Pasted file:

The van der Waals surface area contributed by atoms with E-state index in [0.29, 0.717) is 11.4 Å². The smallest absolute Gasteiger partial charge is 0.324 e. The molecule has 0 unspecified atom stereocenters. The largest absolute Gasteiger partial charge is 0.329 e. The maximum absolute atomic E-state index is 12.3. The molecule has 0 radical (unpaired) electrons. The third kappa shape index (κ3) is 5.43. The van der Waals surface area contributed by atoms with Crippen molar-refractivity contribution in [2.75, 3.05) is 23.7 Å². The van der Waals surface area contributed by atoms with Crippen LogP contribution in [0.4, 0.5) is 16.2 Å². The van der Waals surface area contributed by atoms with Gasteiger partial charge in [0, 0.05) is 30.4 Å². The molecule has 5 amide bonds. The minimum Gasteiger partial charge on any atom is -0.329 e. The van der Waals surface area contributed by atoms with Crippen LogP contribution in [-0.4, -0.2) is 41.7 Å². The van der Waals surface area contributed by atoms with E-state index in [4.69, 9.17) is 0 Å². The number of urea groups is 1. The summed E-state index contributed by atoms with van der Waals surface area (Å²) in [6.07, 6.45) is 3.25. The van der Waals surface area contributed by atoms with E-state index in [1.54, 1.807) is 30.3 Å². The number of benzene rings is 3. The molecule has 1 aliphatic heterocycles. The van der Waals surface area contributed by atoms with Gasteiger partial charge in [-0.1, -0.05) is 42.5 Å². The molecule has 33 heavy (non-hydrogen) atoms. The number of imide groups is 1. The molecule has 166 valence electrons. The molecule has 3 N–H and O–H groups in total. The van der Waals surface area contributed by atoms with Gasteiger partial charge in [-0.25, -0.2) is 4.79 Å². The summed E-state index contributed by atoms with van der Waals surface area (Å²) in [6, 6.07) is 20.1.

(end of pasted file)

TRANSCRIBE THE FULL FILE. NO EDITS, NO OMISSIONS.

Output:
The van der Waals surface area contributed by atoms with E-state index in [0.29, 0.717) is 11.4 Å². The smallest absolute Gasteiger partial charge is 0.324 e. The molecule has 0 unspecified atom stereocenters. The largest absolute Gasteiger partial charge is 0.329 e. The maximum absolute atomic E-state index is 12.3. The molecule has 0 radical (unpaired) electrons. The third kappa shape index (κ3) is 5.43. The van der Waals surface area contributed by atoms with Crippen molar-refractivity contribution in [2.75, 3.05) is 23.7 Å². The van der Waals surface area contributed by atoms with Crippen LogP contribution in [0.4, 0.5) is 16.2 Å². The van der Waals surface area contributed by atoms with Gasteiger partial charge in [0, 0.05) is 30.4 Å². The molecule has 5 amide bonds. The minimum Gasteiger partial charge on any atom is -0.329 e. The van der Waals surface area contributed by atoms with Crippen LogP contribution in [-0.4, -0.2) is 41.7 Å². The van der Waals surface area contributed by atoms with E-state index in [4.69, 9.17) is 0 Å². The number of urea groups is 1. The summed E-state index contributed by atoms with van der Waals surface area (Å²) in [6.07, 6.45) is 3.25. The van der Waals surface area contributed by atoms with E-state index in [1.54, 1.807) is 30.3 Å². The number of benzene rings is 3. The molecule has 1 aliphatic heterocycles. The van der Waals surface area contributed by atoms with Gasteiger partial charge in [-0.1, -0.05) is 42.5 Å². The molecule has 33 heavy (non-hydrogen) atoms. The number of imide groups is 1. The molecule has 166 valence electrons. The molecule has 3 N–H and O–H groups in total. The van der Waals surface area contributed by atoms with Gasteiger partial charge in [-0.25, -0.2) is 4.79 Å². The summed E-state index contributed by atoms with van der Waals surface area (Å²) in [6, 6.07) is 20.1.